Therapist who says she can cure your ney troubles
Hokum? FLIC EVERETT (no pension, no property and saddled with debt) hops on her couch
My name is Flic, I am 46 years old and I don’t have a pension — nor do I own my house. For most of my adult life, I’ve been continually weaving my way in and out of some quite serious debt.
Divorce, taxes, and some really good parties are what got me here. But, I admit it, my profligate attitude to money hasn’t helped matters.
Like most of us, my dealings with my finances have been shaped by my childhood. my dad was a journalist, and my mum a playwright. It was feast or famine. Sometimes we’d be living on beans because a crucial cheque hadn’t arrived and bailiffs were pounding on the door, and other times we’d swish off to Harrods to buy me a new coat.
It was inconsistent but exciting, and I’ve simply repeated the pattern.
If this is all starting to sound a little like a psychotherapy session rather than financial planning, that’s because it is.
I’m not sitting down with my bank manager. Instead, I’m putting my hope in the hands of ‘financial coach’ Simonne Gnessen.
Part financial adviser, part therapist, Simonne promises to help even the greatest financial- car- crash client get a grip, through a combination of practical advice and much deeper therapeutic exercises.
Simonne co-authored Sheconomics, the popular financial advice book for women, in 2008. She is fully trained in neurolinguistic programming — a type of thinking used by psychotherapists to challenge assumptions and reset old brain patterns — and has 20 years’ experience in finance. She now combines her two areas of expertise to help clients overcome money problems.
She’s going to have her work cut out with me. my attitude to cash hovers between ‘terrified’ and ‘overwhelmed’.
But I’m not alone. Simonne tells me that many of her clients are fairly successful people who have found themselves in mid-life without a pension, or drowning in debt.
Last year, the Debt advisory Committee found that 10 per cent of UK women have at least £10,000 of debt. and last month the Bank of england warned that contactless cards and online shopping were fuelling a boom in household debt.
Simonne first aims to uncover the root of her clients’ problems with money, then helps them to find practical solutions. She works from a charming Brighton mews, and, as she greets me at the door, she’s warm and likeable.
She offers me a cup of tea and we get down to exploring the labyrinth of my finances.
To my enormous relief, Simonne doesn’t even require me to switch on my laptop — we’re just going to talk.
SHeexplains that, like me, most of her clients come to see her because they’re not in control of their money.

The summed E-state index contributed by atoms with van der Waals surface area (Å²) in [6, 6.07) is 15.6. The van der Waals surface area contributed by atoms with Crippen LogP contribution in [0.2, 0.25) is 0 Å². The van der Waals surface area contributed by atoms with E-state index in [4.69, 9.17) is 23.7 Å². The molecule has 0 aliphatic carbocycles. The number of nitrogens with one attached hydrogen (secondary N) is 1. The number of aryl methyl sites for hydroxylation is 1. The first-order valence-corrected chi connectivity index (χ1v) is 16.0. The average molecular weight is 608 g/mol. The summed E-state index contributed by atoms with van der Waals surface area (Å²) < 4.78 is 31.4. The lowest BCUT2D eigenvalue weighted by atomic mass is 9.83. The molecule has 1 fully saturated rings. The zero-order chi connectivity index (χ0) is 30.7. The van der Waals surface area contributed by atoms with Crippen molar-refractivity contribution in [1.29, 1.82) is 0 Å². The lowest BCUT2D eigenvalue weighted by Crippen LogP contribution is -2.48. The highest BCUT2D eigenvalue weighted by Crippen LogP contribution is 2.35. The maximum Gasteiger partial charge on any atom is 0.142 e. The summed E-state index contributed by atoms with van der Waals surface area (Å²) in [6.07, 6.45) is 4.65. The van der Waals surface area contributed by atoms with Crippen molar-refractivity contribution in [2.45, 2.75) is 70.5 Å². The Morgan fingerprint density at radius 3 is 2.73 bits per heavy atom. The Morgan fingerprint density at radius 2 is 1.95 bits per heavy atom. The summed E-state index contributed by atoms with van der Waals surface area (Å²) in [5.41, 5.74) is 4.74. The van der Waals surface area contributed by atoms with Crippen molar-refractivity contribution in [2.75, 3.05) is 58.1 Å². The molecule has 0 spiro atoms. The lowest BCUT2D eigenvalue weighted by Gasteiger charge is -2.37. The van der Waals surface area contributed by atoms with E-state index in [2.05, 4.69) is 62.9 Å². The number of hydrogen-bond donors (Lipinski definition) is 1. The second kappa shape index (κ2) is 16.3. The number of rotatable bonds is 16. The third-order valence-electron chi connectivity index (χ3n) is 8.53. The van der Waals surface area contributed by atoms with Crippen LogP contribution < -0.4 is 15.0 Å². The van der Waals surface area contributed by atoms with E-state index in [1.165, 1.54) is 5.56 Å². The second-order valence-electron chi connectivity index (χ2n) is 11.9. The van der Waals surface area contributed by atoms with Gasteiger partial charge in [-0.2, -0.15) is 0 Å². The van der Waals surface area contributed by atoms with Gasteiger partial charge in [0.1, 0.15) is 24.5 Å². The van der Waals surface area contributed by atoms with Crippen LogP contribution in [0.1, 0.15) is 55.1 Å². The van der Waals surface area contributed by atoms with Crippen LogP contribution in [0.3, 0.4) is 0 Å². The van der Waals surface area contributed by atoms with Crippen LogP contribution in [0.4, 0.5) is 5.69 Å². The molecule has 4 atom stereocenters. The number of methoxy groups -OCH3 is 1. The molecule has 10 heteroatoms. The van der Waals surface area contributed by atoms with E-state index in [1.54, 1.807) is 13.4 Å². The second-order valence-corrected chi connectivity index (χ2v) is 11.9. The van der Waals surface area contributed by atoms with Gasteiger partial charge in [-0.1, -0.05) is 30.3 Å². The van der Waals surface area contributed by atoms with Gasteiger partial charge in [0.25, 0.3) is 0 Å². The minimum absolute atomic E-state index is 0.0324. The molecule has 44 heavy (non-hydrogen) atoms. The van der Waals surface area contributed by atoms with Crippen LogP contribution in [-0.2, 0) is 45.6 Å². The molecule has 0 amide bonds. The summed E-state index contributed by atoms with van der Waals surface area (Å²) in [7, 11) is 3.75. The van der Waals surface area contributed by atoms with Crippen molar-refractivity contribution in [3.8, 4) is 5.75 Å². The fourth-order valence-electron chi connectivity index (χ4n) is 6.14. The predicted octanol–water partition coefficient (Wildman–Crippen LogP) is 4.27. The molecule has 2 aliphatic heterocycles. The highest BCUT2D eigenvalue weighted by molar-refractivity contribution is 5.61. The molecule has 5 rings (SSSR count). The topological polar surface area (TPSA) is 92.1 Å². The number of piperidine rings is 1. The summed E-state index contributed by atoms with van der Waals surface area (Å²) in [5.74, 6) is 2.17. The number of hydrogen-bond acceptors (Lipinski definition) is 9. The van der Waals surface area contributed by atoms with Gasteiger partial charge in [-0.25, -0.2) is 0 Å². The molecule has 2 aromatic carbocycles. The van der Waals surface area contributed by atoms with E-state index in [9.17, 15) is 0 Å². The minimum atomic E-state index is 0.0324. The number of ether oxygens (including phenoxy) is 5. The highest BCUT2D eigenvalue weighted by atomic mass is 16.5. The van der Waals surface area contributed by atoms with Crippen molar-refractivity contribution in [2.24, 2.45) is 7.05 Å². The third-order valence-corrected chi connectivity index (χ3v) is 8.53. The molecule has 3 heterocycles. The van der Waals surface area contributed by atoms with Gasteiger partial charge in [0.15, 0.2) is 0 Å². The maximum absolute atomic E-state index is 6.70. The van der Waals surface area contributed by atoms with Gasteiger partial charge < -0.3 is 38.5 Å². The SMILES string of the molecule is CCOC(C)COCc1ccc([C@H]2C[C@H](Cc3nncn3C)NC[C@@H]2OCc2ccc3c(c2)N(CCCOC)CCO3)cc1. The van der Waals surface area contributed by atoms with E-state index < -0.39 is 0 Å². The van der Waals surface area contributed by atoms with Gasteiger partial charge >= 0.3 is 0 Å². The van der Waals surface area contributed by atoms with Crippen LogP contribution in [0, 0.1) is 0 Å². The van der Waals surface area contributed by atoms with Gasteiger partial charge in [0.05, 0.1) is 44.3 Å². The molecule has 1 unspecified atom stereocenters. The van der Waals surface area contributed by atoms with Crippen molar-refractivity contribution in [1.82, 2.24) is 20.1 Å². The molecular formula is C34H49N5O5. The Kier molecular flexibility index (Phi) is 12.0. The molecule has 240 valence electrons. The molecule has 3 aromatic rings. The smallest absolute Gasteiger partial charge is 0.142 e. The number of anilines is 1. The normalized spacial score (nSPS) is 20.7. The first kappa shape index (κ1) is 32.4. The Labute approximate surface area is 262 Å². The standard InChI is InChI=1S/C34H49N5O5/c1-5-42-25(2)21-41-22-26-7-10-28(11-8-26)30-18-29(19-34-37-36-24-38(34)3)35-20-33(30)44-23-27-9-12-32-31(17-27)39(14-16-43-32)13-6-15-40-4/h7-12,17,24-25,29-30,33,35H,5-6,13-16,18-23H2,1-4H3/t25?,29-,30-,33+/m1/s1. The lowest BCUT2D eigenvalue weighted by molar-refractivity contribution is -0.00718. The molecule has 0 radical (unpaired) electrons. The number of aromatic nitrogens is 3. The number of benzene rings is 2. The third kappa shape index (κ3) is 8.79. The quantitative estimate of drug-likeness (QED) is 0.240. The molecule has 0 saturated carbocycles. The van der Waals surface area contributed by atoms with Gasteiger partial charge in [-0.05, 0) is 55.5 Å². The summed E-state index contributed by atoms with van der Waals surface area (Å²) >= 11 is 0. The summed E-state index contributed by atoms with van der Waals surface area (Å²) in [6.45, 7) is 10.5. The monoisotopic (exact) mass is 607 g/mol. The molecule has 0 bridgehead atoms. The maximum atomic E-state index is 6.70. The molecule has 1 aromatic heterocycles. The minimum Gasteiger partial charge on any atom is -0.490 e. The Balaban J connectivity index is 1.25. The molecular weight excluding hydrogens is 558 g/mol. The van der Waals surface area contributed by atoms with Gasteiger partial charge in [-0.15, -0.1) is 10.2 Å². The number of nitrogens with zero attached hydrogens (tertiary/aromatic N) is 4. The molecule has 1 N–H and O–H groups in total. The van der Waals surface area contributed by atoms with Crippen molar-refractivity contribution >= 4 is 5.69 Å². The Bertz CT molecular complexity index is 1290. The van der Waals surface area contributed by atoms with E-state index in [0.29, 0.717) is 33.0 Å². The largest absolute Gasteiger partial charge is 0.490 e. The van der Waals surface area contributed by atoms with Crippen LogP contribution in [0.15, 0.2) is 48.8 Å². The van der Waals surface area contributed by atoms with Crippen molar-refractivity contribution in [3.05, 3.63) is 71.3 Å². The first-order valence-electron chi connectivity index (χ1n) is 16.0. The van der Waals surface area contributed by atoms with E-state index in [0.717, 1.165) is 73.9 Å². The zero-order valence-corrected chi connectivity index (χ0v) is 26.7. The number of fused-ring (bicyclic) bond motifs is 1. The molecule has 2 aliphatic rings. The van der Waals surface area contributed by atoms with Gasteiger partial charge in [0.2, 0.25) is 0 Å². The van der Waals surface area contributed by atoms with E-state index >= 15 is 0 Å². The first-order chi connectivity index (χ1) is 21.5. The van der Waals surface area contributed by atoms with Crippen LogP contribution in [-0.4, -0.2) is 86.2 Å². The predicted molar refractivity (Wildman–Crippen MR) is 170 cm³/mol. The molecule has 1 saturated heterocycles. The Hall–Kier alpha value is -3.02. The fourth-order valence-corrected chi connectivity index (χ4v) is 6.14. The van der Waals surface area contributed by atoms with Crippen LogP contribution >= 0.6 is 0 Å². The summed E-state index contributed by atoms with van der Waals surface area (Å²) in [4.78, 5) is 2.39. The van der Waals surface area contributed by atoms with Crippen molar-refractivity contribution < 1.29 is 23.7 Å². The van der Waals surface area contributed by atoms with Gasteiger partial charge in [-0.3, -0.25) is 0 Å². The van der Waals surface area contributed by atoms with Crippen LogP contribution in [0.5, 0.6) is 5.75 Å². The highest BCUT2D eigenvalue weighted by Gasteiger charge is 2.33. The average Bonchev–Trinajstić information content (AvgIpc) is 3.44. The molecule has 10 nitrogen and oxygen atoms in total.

‘People often talk about stuff they’ve never discussed before,’ she says. ‘Traditional financial advice is about looking at savings and pensions, and is full of jargon. But that just scares people. I want to empower them to have a better relationship with money.
‘ nobody teaches us about money. We don’t discuss it with friends the way we talk about relationships.
‘We’ve had the sexual revolution — now we need a financial one, where talking about money isn’t shameful or embarrassing.’
She’s right — I am ashamed to admit the reality of my financial circumstances. I live with my partner in Scotland most of the time, but I also rent a flat in manchester close to my family and friends, which I visit on a regular basis.
I earn slightly more than the average wage — enough to eat out sometimes and go on holiday in the UK, but I’m not even tugging at the hem of ‘well off’.
I never feel secure financially, and even though my monthly debts are manageable (I have around £3,000 of credit card debt), I still live in fear of an unexpected bill. The reality is that I could have paid the credit card off years ago if I’d been more careful. But budgeting has always been a mystery to me. For years I’d simply spend until the money ran out — then borrow more.
I dreaded finding brown envelopes on the mat and couldn’t bring myself to open them, so would instead hide them in a drawer.
In the end there were summonses and county court judgments. Then, in 2004, I received a tax bill so huge, I had to sell the family house. It took a year to sell and in the interim there were bailiffs at the door. The guilt was crippling and even today I find it difficult to sleep properly.
I’m much better now, but the fact that I still have debts is testament to my chaotic approach. Before we met, Simonne sent me some worksheets. One of these consisted of statements, like: ‘ In my family, money meant . . .’, ‘ People that make lots of money are . . .’ and ‘ I’m scared that if I
have money . . .’ I surprised myself by feeling quite emotional as I filled in the gaps.